- Paperback: 296 pages
- Publisher: Apress (21 Oct. 2005)
- Language: English
- ISBN-10: 1590595823
- ISBN-13: 978-1590595824
- Product Dimensions: 18.6 x 1.7 x 24.3 cm
- Average Customer Review: 4.0 out of 5 stars See all reviews (4 customer reviews)
- Amazon Bestsellers Rank: 1,141,869 in Books (See Top 100 in Books)
- See Complete Table of Contents
Foundations Of Ajax (Books For Professionals By Professionals) Paperback – 21 Oct 2005
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About the Author
Nathaniel T. Schutta is a software engineer from the Twin Cities area of Minnesota with extensive experience in the financial services arena primarily developing J2EE-based Web applications. He holds a master of science degree in software engineering from the University of Minnesota. For the last several years, he has focused on user interface design by contributing to corporate interface guidelines, and has consulted on a variety of web-based applications within his organization. A longtime member of the Association for Computing Machinery's Computer-Human Interaction Special Interest Group, and a Sun Certified Web Component Developer, Nathaniel believes if the user can't figure out your application, you've done something wrong. Along with his user interface work, he has contributed to two corporate Java frameworks, developed training material, and lead several study groups. During the brief moments of warm weather found in his home state of Minnesota, he spends as much time on the golf course as his wife will tolerate. He's currently exploring Ruby, Rails, and after recently making the switch, Mac OS X.
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Top Customer Reviews
As a basic resource though into teaching yourself the basics, the book does it job well, and you would definately come out being far more confident in knowing the uses of AJAX, and how to use it in many situations.
A good step up from this book would be "Ajax in Action" by David Crane (a very useful resource for intermediate/advanced AJAX solutions, and great big step up from this book).
The underlying thinking throughout this book is on best practices. To make you think exactly what you want to do with Ajax and how to do it without pulling you're hair out.
Key Chapters encompass building the toolset you need, how to test effectively and how to debug properly (i.e. the foundations of good technique).
Most people will opt to use a framework to accomplish their needs and this book introduces some popular ones and arms you with the knowledge to make a qualified decision on which one to use. For the most up-to-date review of frameworks [...] is one of the best resources on the web.
Personally I would recommend Taconite (Ryan Asleson's Framework - one of the Authors) - [...] I combine this with an effects framework. MooFx is one I like.
Most Helpful Customer Reviews on Amazon.com (beta)
In sum, I think that "Foundations of Ajax" is an excellent piece of work which belongs on every Web developer's bookshelf.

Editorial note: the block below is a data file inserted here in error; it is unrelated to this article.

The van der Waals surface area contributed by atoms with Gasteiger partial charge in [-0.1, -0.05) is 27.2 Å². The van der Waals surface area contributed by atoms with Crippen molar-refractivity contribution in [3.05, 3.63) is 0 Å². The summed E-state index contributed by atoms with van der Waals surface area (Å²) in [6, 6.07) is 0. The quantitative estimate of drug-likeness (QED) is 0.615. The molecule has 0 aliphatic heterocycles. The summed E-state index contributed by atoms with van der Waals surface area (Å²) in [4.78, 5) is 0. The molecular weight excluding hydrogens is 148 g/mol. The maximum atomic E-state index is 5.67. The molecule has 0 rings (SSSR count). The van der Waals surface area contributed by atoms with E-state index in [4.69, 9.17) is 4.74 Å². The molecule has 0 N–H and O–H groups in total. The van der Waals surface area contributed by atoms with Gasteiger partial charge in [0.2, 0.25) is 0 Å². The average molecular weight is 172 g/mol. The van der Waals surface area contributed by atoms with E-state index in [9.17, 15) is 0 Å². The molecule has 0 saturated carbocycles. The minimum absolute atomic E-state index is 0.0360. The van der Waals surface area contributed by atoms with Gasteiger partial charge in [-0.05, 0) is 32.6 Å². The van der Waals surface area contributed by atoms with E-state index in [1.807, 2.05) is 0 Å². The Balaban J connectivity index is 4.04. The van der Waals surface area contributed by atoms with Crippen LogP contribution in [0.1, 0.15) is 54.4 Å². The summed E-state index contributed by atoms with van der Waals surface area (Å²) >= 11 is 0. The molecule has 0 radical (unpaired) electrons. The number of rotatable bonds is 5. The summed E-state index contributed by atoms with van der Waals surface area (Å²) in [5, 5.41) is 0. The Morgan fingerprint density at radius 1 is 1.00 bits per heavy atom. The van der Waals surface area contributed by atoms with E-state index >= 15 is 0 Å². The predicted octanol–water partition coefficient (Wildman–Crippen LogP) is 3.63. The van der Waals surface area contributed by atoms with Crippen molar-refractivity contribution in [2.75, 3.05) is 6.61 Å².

The downside to the book, in my opinion, is that while the second appendix does enumerate a long list of Ajax frameworks, only Taconite (the authors' own framework) is presented in any detail. Frankly, I would've wanted to see the authors present even short examples of more "mainstream" frameworks such as Dojo and Prototype. Somewhat related to this, while after reading the book, I feel I have a good foundation for Ajax and would certainly be capable of putting together some fancy Ajax widgets, I'm afraid I wouldn't get as much "done" as I could if the book would've allocated more inches on using state-of-the-art Ajax frameworks. Having said that, I knew that that wasn't a goal for the book so it's not really too big an issue for me.
The book is very modern, using several up-to-date examples of Ajax programming like those employed by NetFlix and A9, and makes frequent use of sidebars to note cross-browser incompatabilities for those unavoidable DOM quirks. Chapter 4's examples are very useful, pragmatic utilities most sites could use at some point.
The one glaring point of criticism I have is that the book should have been titled "Foundations of Ajax for Java". Not that it's a bad thing, but in contrast to most other books that take a framework-agnostic approach to showing Ajax, often using .NET, PHP, CGI and Java examples, this book sticks with the approach of using servlets (and later, JSPs) to processing remote scripts, and bases the later chapters on testing and debugging on available Java tools. Again, there isn't anything inherently wrong with this, but the approach is a little one-sided for those of us not working in Java shops.
As per my knowledge the book "Foundations of Ajax" is the first book published on this hot Topic. The authors of the book Ryan and Schutta have done a great job. In my opinion this book will help two kind of developers. First to those who want to start understanding the basics of Ajax and in turn help them in implementing the AJAX in better way. This book explains the concept with good crystal clear examples. Secondly to the advanced developers who want to enhance their skills, I would say that especially the chapters 5,6,7,8 are more useful for them.
It would be better if the authors have added one chapter in this book to discuss the available frameworks on Ajax.
In nutshell I can say that this book is good book for developers and will help them in enhancing the skills on Ajax.